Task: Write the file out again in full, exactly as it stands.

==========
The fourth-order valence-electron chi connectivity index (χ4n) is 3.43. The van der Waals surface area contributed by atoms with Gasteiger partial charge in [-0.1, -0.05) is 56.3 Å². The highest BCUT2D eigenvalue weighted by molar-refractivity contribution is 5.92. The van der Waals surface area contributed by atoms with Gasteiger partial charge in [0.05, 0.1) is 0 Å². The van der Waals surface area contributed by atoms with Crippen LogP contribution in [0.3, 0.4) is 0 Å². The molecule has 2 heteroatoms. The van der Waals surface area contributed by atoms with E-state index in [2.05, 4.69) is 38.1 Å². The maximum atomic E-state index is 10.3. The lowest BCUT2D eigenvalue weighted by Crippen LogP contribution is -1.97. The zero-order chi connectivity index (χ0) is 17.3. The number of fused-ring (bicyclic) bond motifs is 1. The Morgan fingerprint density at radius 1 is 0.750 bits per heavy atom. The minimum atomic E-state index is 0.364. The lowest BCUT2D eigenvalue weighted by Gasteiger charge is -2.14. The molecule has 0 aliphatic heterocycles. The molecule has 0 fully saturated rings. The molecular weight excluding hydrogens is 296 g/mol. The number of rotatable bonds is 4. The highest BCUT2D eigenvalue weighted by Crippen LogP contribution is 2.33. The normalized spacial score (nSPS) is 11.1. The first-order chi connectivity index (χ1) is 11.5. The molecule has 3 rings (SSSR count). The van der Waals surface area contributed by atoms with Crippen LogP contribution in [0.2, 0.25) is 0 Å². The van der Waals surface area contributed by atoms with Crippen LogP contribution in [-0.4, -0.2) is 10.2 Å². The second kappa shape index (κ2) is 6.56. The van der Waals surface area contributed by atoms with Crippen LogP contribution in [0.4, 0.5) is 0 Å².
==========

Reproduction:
The fourth-order valence-electron chi connectivity index (χ4n) is 3.43. The van der Waals surface area contributed by atoms with Gasteiger partial charge in [-0.1, -0.05) is 56.3 Å². The highest BCUT2D eigenvalue weighted by molar-refractivity contribution is 5.92. The van der Waals surface area contributed by atoms with Gasteiger partial charge in [0.05, 0.1) is 0 Å². The van der Waals surface area contributed by atoms with Crippen LogP contribution in [0.3, 0.4) is 0 Å². The molecule has 2 heteroatoms. The van der Waals surface area contributed by atoms with E-state index in [2.05, 4.69) is 38.1 Å². The maximum atomic E-state index is 10.3. The lowest BCUT2D eigenvalue weighted by Crippen LogP contribution is -1.97. The zero-order chi connectivity index (χ0) is 17.3. The number of fused-ring (bicyclic) bond motifs is 1. The Morgan fingerprint density at radius 1 is 0.750 bits per heavy atom. The minimum atomic E-state index is 0.364. The lowest BCUT2D eigenvalue weighted by Gasteiger charge is -2.14. The molecule has 0 aliphatic heterocycles. The molecule has 0 fully saturated rings. The molecular weight excluding hydrogens is 296 g/mol. The number of rotatable bonds is 4. The highest BCUT2D eigenvalue weighted by Crippen LogP contribution is 2.33. The normalized spacial score (nSPS) is 11.1. The first-order chi connectivity index (χ1) is 11.5. The molecule has 3 rings (SSSR count). The van der Waals surface area contributed by atoms with Crippen LogP contribution in [0.2, 0.25) is 0 Å². The van der Waals surface area contributed by atoms with Crippen LogP contribution in [-0.4, -0.2) is 10.2 Å². The second kappa shape index (κ2) is 6.56. The van der Waals surface area contributed by atoms with Crippen LogP contribution in [0.4, 0.5) is 0 Å².